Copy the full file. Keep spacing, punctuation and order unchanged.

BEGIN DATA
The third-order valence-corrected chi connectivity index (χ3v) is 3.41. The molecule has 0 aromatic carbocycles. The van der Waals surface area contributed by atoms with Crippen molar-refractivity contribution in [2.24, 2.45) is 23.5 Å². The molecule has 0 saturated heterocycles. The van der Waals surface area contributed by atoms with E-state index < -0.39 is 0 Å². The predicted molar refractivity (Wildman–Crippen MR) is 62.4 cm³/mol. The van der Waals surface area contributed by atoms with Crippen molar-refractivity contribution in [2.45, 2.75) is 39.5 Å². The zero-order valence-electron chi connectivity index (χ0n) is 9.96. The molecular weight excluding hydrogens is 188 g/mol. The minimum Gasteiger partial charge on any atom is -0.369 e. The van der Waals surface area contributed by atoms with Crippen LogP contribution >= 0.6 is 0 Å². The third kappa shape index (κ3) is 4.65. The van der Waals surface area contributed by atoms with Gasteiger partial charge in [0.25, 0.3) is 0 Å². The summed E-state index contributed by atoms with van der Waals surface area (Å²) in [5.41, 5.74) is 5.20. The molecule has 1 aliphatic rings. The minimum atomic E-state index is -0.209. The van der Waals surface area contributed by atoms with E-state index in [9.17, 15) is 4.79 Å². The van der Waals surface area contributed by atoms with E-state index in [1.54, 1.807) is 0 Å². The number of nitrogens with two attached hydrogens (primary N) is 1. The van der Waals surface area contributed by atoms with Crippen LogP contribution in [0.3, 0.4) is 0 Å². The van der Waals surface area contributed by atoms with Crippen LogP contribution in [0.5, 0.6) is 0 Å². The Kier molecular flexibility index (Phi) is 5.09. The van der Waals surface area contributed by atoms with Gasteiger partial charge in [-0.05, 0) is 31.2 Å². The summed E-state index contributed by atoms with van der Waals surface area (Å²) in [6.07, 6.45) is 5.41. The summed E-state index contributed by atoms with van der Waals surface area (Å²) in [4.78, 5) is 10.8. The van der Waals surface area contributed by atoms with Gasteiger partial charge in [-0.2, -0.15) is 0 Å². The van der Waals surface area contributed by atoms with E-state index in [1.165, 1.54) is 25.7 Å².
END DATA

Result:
The third-order valence-corrected chi connectivity index (χ3v) is 3.41. The molecule has 0 aromatic carbocycles. The van der Waals surface area contributed by atoms with Crippen molar-refractivity contribution in [2.24, 2.45) is 23.5 Å². The molecule has 0 saturated heterocycles. The van der Waals surface area contributed by atoms with E-state index < -0.39 is 0 Å². The predicted molar refractivity (Wildman–Crippen MR) is 62.4 cm³/mol. The van der Waals surface area contributed by atoms with Crippen molar-refractivity contribution in [2.45, 2.75) is 39.5 Å². The zero-order valence-electron chi connectivity index (χ0n) is 9.96. The molecular weight excluding hydrogens is 188 g/mol. The minimum Gasteiger partial charge on any atom is -0.369 e. The van der Waals surface area contributed by atoms with Crippen LogP contribution >= 0.6 is 0 Å². The third kappa shape index (κ3) is 4.65. The van der Waals surface area contributed by atoms with Gasteiger partial charge in [0.25, 0.3) is 0 Å². The summed E-state index contributed by atoms with van der Waals surface area (Å²) in [5.41, 5.74) is 5.20. The molecule has 1 aliphatic rings. The minimum atomic E-state index is -0.209. The van der Waals surface area contributed by atoms with E-state index in [9.17, 15) is 4.79 Å². The van der Waals surface area contributed by atoms with E-state index in [1.54, 1.807) is 0 Å². The number of nitrogens with two attached hydrogens (primary N) is 1. The van der Waals surface area contributed by atoms with Crippen LogP contribution in [0.3, 0.4) is 0 Å². The van der Waals surface area contributed by atoms with Crippen LogP contribution in [0.5, 0.6) is 0 Å². The Kier molecular flexibility index (Phi) is 5.09. The van der Waals surface area contributed by atoms with Gasteiger partial charge in [-0.05, 0) is 31.2 Å². The summed E-state index contributed by atoms with van der Waals surface area (Å²) in [6.07, 6.45) is 5.41. The summed E-state index contributed by atoms with van der Waals surface area (Å²) in [4.78, 5) is 10.8. The van der Waals surface area contributed by atoms with Gasteiger partial charge in [-0.2, -0.15) is 0 Å². The van der Waals surface area contributed by atoms with E-state index in [1.165, 1.54) is 25.7 Å².